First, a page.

A UN Volunteer serving with UNHCR supporting refugees in Kenya (UNV, 2014).
A UN Volunteer serving with UNHCR supporting refugees in Kenya (UNV, 2014).
3-6 Months
post arrival
Step 1 of 0

Your first six months

After 3 months on assignment, you will – and you’ll be fully engaged as part of the team.  Although you and your supervisor will have regular performance discussions, it’s good to periodically solicit input, provide feedback, and reflect on your experience. How do you feel you are performing? Are you challenging yourself to learn, grown and get results?

1. Now’s the time for you and your supervisor to:

Talk about how volunteering is living up to your expectations:
  • Is volunteering how you imagined it’d be?
  • Are your skills well used, and do you have what you need?
  • Was the onboarding experience helpful, and what could’ve been better?

Invite your Buddy to an after action review, so you can discuss how coaching went and what would be helpful from now on.

Book a mid-term performance appraisal if necessary.
2. Here’s what you should be doing regularly:

Asking ‘How am I doing?’ and getting casual feedback from staff and your supervisor, so your skills and confidence grow, and you can plug any knowledge gaps.

Having 1-2-1s with your supervisor to discuss (and celebrate) your deliverables and progress.

Signing in to your Volunteer Reporting Application to record your contributions and results, so there’s a record of the value you’re adding and who’s benefitted.

Adapting to your Host Entity’s changing needs – notice what their most important focus is right now and how you can help:
  • Should you reprioritise your key deliverables?
  • What training, tools or resources may you need?
  • How will you overcome any challenges you foresee?
  • Who are the stakeholders or key people to know?
3. Safeguard your mental health and well-being
  • Adopt tips and wellbeing ideas available on UNV eCampus.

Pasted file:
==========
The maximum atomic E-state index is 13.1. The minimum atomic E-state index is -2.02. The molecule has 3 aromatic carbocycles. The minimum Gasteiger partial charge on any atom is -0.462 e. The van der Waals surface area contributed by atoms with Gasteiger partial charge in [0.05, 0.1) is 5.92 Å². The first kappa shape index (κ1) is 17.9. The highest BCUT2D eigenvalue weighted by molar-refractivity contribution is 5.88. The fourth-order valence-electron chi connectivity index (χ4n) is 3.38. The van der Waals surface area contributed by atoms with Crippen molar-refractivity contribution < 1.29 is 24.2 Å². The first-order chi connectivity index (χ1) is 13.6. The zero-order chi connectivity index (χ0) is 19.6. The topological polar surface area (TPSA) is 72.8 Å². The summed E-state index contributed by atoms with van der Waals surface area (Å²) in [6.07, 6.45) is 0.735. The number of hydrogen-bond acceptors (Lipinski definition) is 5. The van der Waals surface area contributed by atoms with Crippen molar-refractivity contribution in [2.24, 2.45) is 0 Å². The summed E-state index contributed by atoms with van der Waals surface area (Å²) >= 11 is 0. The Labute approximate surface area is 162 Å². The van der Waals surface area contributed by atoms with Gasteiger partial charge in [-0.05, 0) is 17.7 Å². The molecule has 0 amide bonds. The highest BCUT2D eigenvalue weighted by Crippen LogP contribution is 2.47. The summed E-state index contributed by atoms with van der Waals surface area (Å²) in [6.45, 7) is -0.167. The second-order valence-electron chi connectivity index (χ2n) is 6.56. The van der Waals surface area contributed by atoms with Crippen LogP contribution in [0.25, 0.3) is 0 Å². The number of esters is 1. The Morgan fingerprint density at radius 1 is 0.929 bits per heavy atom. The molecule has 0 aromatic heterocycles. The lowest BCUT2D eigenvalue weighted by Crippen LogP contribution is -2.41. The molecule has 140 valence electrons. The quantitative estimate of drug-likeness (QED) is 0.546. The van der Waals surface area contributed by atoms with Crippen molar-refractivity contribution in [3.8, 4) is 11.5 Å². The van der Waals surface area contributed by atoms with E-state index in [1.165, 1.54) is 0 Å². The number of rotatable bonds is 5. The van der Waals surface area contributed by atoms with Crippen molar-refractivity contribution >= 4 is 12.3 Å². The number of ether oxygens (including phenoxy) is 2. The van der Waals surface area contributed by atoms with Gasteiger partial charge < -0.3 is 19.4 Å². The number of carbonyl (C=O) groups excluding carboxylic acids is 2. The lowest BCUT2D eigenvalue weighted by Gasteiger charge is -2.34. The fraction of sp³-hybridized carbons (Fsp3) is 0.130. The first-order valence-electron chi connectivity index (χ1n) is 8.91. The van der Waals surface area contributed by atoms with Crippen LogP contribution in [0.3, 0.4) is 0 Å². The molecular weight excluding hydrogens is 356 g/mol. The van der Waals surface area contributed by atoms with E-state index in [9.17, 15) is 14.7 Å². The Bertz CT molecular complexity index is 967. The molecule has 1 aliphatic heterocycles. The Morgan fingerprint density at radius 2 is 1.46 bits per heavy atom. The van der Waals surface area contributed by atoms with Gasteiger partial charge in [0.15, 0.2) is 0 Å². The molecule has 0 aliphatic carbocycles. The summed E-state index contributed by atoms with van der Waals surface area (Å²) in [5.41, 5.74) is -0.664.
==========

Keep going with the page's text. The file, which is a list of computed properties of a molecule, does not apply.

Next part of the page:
• Also check with your host entity for information on psychological counselling and wellbeing programmes in place.
4. Look for and seize opportunities for professional development
  • Projects and committees – try joining a cross-functional team so you and your peers can discuss new developments, ideas and your experience. 
  • Blogging, filming, photography – email ‘Jennifer.Stapper@unv.org’ (Communications team) your writing, videos or photos that capture your volunteering experience and the impact you’re having, or ask to find out more about contributing. 
  • Local activities – what’s going on in the community, outside your Host Entity, that you can join in or help with?
  • Online learning – follow your learning plan and UNV learning programmes to find relevant courses and Host Entity-specific training. 
  • In person training – identify coaches or mentors, peers you can learn from or staff you could job-shadow. 
5. When you’ve completed your volunteering tasks or training activities

Review how much they’ve helped you grow – have you used the skills you learnt or noticed any tangible outcomes? (Improvements to your performance or being in the workplace…)

Update your Volunteer Reflection Toolkit – writing about who you’ve met, as well as what you’ve achieved and practised, will help you:
  • Further develop and apply your skills. 
  • Explain your professional development to your current and future workplace. 
  • Get recognition for your effort and hard work.